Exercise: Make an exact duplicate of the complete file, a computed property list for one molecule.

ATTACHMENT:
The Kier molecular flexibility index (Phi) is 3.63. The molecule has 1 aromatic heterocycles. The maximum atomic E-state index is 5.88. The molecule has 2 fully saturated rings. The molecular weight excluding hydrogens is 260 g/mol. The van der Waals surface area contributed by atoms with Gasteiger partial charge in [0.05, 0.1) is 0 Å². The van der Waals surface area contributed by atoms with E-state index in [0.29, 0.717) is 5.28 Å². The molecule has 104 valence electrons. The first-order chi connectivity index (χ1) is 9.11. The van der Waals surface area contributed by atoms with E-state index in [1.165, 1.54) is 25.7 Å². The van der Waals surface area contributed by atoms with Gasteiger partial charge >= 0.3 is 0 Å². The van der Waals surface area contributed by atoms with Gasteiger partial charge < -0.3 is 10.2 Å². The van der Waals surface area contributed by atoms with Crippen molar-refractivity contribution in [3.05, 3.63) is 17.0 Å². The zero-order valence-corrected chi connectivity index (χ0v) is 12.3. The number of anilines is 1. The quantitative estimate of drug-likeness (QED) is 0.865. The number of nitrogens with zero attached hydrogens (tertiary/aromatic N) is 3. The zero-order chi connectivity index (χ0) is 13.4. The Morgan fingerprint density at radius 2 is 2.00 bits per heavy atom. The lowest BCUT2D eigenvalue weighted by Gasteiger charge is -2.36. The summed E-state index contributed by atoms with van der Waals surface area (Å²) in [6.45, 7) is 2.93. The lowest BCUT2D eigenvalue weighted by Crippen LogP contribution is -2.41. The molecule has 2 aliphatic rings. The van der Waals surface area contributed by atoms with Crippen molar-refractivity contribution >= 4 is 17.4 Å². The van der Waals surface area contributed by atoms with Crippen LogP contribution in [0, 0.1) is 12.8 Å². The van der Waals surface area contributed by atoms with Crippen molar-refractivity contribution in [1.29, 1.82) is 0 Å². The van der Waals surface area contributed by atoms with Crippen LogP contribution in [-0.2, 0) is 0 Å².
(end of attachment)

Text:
The Kier molecular flexibility index (Phi) is 3.63. The molecule has 1 aromatic heterocycles. The maximum atomic E-state index is 5.88. The molecule has 2 fully saturated rings. The molecular weight excluding hydrogens is 260 g/mol. The van der Waals surface area contributed by atoms with Gasteiger partial charge in [0.05, 0.1) is 0 Å². The van der Waals surface area contributed by atoms with E-state index in [0.29, 0.717) is 5.28 Å². The molecule has 104 valence electrons. The first-order chi connectivity index (χ1) is 9.11. The van der Waals surface area contributed by atoms with E-state index in [1.165, 1.54) is 25.7 Å². The van der Waals surface area contributed by atoms with Gasteiger partial charge >= 0.3 is 0 Å². The van der Waals surface area contributed by atoms with Gasteiger partial charge < -0.3 is 10.2 Å². The van der Waals surface area contributed by atoms with Crippen molar-refractivity contribution in [3.05, 3.63) is 17.0 Å². The zero-order valence-corrected chi connectivity index (χ0v) is 12.3. The number of anilines is 1. The quantitative estimate of drug-likeness (QED) is 0.865. The number of nitrogens with zero attached hydrogens (tertiary/aromatic N) is 3. The zero-order chi connectivity index (χ0) is 13.4. The Morgan fingerprint density at radius 2 is 2.00 bits per heavy atom. The lowest BCUT2D eigenvalue weighted by Gasteiger charge is -2.36. The summed E-state index contributed by atoms with van der Waals surface area (Å²) in [6.45, 7) is 2.93. The lowest BCUT2D eigenvalue weighted by Crippen LogP contribution is -2.41. The molecule has 2 aliphatic rings. The van der Waals surface area contributed by atoms with Crippen molar-refractivity contribution >= 4 is 17.4 Å². The van der Waals surface area contributed by atoms with Crippen LogP contribution in [0, 0.1) is 12.8 Å². The van der Waals surface area contributed by atoms with Crippen molar-refractivity contribution in [1.29, 1.82) is 0 Å². The van der Waals surface area contributed by atoms with Crippen LogP contribution in [-0.2, 0) is 0 Å².